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React has become arguably the most popular JavaScript framework currently in use. What are the key elements of React that help make it so popular? Let's dive in.

React in the Real World

Created by Facebook, React was initially released in 2013. React continued to gain momentum until it looked like it was going to hit a snag in 2017 over licensing. The BSD+Patents license that Facebook was insisting on created potential Intellectual Property issues for developers. Fortunately, in September of 2017 Facebook backed down and re-licensed React under the more acceptable MIT license. The current release is 16.2.

Like the other popular frameworks, React is a free, unlicensed library so there are no perfect usage statistics, but there are several places we can look to for a good idea of overall adoption. It has over 88K stars on GitHub,  and over 7 million npm downloads per month. Some of this traffic might, of course, be from development machines or mirrors, but these are good quick stats to get an idea of just how popular the library is.

React Statistics

Over 88K stars on GitHub

Over 7M npm downloads per month

React broke one million downloads per month in Jan of 2016 and has been climbing steadily since then, topping 7 Million by the end of 2017. While it dipped in Dec 2017, In Jan of 2018 it was back up over 7.5 Million.

React NPM Downloads

[Caption:] Download statistics for package “react” 2016-2017 – data by

Core Concepts

React has some unique core concepts. It has a virtual DOM, JSX components, input properties, and props. Also, each React component has a state and a lifecycle, which we will go into.


React Core Concepts

Virtual DOM






The Virtual DOM

The virtual DOM is a node tree, just like the DOM. If you're familiar with how the DOM works within a web browser then it will be easy to understand the virtual DOM. It's very similar, but it's all virtual. There's a list of elements, and attributes, and content that exists as JavaScript objects with properties. When we call a render function - and each React component has a render function - it actually creates a node tree from that React component whether it's just one single component, or whether we're rendering child components as well. It lists out the whole tree. It also updates that same tree whenever data models are changed - whenever we update state or change anything within the component.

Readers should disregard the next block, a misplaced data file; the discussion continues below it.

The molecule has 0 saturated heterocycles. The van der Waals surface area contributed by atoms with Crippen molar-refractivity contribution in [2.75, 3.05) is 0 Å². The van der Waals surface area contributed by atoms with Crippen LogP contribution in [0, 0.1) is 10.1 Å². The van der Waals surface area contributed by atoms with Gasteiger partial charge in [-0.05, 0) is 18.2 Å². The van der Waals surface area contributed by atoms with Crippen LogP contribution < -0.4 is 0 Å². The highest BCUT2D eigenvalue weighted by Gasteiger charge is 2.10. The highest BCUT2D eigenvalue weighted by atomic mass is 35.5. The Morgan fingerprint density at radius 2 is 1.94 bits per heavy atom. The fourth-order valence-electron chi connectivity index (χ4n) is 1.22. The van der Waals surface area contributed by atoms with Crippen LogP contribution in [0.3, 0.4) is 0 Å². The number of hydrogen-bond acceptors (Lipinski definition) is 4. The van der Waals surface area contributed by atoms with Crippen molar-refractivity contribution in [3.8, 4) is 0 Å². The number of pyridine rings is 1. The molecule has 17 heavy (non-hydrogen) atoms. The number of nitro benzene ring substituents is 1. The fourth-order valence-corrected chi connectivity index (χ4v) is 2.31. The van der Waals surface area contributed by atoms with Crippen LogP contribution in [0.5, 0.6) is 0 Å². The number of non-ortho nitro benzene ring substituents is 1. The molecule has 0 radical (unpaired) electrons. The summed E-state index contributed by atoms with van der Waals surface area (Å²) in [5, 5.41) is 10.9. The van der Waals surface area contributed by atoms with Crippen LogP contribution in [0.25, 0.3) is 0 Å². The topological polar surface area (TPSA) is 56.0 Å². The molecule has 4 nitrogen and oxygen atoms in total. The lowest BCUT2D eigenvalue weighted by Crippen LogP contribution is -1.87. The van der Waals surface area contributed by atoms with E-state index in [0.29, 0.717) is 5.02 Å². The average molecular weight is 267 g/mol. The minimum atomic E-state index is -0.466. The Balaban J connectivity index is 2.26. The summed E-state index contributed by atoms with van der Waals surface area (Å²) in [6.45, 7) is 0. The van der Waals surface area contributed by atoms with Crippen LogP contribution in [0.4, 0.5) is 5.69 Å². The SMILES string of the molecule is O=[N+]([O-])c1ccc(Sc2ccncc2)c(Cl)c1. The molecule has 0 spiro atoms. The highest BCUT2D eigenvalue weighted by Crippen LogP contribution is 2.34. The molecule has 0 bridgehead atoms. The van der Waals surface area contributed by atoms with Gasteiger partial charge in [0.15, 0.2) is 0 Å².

React updates the real DOM in three steps. Whenever something has changed, the virtual DOM will re-render. Then the difference between the old virtual DOM and new virtual DOM will be calculated. Then from there the real DOM will be updated based on these changes. Instead of constantly having to work with the real DOM, which is very expensive, everything is handled virtually until we absolutely need to update the DOM. At that point we'll go ahead and do that expensive call.


JSX is officially an XML-like syntax that is close to HTML, but not quite HTML. It is actually JavaScript with HTML sprinkled in. It's really just syntactical sugar for something like this:

react.createElement(component, props, ...children)

Instead of working with the format in the example above, we’ll use a much simpler format shown in the example below using the tag MyButton.

<MyButton color="blue" shadowSize={2}>
Click Me


{ color: 'blue', shadowSize: 2 },
'Click Me'

It all stems from the react.createElement. Instead of having to create an element by hand, we have the component MyButton which has several different attributes that we pass in to it. We don't have to deal with creating the element, and then defining the tag, and then passing in all the attributes and everything like that.


React lets us split the UI into independent reusable pieces. Components are like JavaScript functions. We have an arbitrary amount of input, set the props, and then we return the React elements. We're always returning a render function that has the elements that we want it to display. It’s very simple to begin with, but we can quickly get advanced with this. The render function is really key here because every component will have a render function. We'll see here we have the function “Welcome(props)”, for example.

function Welcome(props) {
  return <h1>Hello, {}</h1>;

We can also write it as “@class Welcome” which extends React.Component in the ES6 way if we want to work a little bit more with classes.

class Welcome extends React.Component {